Tuesday, May 24, 2011

Man of Pork, Man of God: Redman's Chicken and Rib

    For years now, I have looked for restaurants, roadside stands and out-of-the-way places that offer great food and drinks in a way that's different from the hordes of corporate American dumps.  I do this because I believe that there are Americans, both born and adopted, that are bringing this country great things, right on our plates.  Tonight, I was reminded of this quest by a shining smile, a percolating iced tea machine and some old guy absolutely destroying a spectacular looking burger.

    This is Redman's, a roadside eatery, which is part shack, part smokehouse and all love.  Redman, joined by his wife Kelly, serve up righteous barbequed ribs along with old school fried chicken and a host of other tasty soul-inspired dishes.  I knew I was in the right place when I approached and found some very faithful quotations, and a large sign that reads "This is America...This is My dream."  An opening like that, along with the rich smell of smokey pig parts, pretty much immediately confirmed for me the importance of tasting the food.

    The opening salvo came in the form of Redman's smokey, salty, succulent and tasty Ham Shank Sandwich.  This beast comes with a huge serving of pulled ham shank meat, a sweetish sauce, lettuce, tomato and mayo and gets finished off with a melted slice of American cheese.  All of these luscious ingredients are stowed between two think slices of toasted Texas toast.  I have since come to understand that in addition to the Ham Shank Sandwich, pretty much all of Redman's sandwiches and burgers come mounted up this way, which as far as I can tell is just about right.  Truly, this was one of those food experiences that make a man remember why God endowed us with the blessings of pork in the first place.

    Along with their outrageous sandwiches, Redman and his crew make up some of the best fried chicken in the Finger Lakes, in addition to some very original, whole-cut ribs.  Redman's ribs aren't sectioned off into their smaller parts, like almost everyone else.  Instead, you get the whole cut, from babyback to spare, all covered in a sweet and spicy sauce which is heavy on black pepper and slicked with pork fat.  They are slightly smoky, but done more in an oven roasted style, rather than the more traditional barbeque.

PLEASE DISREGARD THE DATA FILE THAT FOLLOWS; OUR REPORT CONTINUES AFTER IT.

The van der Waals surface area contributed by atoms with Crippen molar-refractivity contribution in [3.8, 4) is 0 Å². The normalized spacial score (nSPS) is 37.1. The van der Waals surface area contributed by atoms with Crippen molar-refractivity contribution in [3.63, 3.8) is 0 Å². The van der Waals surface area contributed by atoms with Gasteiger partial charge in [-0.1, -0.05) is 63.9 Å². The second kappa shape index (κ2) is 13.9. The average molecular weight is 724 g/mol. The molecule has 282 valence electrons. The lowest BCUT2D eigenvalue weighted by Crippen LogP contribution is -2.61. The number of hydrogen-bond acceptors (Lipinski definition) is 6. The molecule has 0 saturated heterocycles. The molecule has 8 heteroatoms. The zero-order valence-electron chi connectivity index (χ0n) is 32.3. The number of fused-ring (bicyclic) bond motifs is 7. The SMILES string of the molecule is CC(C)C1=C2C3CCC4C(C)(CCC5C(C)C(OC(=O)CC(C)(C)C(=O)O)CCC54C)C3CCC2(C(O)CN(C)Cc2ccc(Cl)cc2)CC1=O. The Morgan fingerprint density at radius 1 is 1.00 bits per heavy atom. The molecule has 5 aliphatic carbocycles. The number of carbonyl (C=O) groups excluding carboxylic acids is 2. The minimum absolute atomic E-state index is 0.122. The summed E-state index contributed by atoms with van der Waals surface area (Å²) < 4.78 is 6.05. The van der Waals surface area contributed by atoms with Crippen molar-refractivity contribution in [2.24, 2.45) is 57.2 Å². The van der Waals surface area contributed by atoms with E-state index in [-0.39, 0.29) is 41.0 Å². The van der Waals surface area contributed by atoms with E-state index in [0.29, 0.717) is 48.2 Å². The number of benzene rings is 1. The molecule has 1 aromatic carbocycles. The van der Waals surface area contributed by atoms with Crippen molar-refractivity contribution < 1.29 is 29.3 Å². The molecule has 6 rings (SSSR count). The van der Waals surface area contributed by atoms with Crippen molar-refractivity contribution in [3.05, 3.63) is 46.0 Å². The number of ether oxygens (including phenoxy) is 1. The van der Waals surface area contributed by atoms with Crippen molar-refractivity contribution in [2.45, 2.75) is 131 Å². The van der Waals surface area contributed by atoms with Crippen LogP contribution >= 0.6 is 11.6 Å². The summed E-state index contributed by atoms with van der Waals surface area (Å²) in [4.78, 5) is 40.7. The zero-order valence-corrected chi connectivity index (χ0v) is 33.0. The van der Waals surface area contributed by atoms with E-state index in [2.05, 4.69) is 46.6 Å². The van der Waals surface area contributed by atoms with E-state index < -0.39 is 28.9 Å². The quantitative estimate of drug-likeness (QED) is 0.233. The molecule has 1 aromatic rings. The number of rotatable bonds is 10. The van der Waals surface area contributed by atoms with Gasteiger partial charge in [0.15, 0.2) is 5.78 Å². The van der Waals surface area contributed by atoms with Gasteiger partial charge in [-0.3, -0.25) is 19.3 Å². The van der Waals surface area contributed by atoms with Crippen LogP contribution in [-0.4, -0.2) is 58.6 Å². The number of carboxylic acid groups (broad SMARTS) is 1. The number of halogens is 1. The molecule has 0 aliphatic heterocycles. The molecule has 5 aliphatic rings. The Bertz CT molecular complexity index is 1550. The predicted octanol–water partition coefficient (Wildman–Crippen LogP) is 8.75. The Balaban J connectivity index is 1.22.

Served with these southern soul morsels, you also find some very thoughtful sides.  Of course you can get get the usual mac and cheese, cole slaw and potato salad, but you can also find some excellent collard greens, bathed in a sweet hot juice, flavored heavily with red pepper.  At Redman's you can also get rice and gravy as well as a great slightly sweet corn muffin.

    As if that weren't enough to get your soul and palate right with God, you can also find a selection of southern inspired desserts as well.  The two that stand out are the banana pudding, a long standing favorite of southern society, and the even more renowned sweet potato pie.  The pie found a home with me instantly based on texture alone.  Sweet potato pie is easily flavored like a pumpkin pie, but not as easily coaxed into a proper texture.  Redman's pie has a velvety smoothness, complimented by a firm, but yielding body that truly makes it a fine finish to any one of their offerings. 

Thanks for reading...now go eat!


Brass Tacks:  Jackson and Hamilton, please.
Address:  777 Pre Emption Rd, Geneva N.Y.
Parking:  Park in the driveway, and wave at all the traffic.
Website:  Sadly, none.  

Wednesday, January 20, 2010

Breakfast Out! The Water Street Cafe

    Breakfast is a meal best done out.  Why, I don't know, but it is.  When I'm looking local and need a place to be for Sunday morning munchies, I'm eating at the Water Street Cafe in Geneva.  Located downtown, this Geneva institution has been up and running for almost twenty years, feeding everyone from college students and early morning fishermen, to guys like me.
    Inside, the cafe looks like it has for quite some time.  Although it got a new paint job last winter, and new windows this summer, the faux wood-grain service area, long row of counter stools and black vinyl booths give hungry breakfast goers that classic diner appeal, without being over-hyped.  In truth, the slightly worn tables, well loved mugs and cafeteria-style milk dispenser make the whole place feel comfortable, if not homey.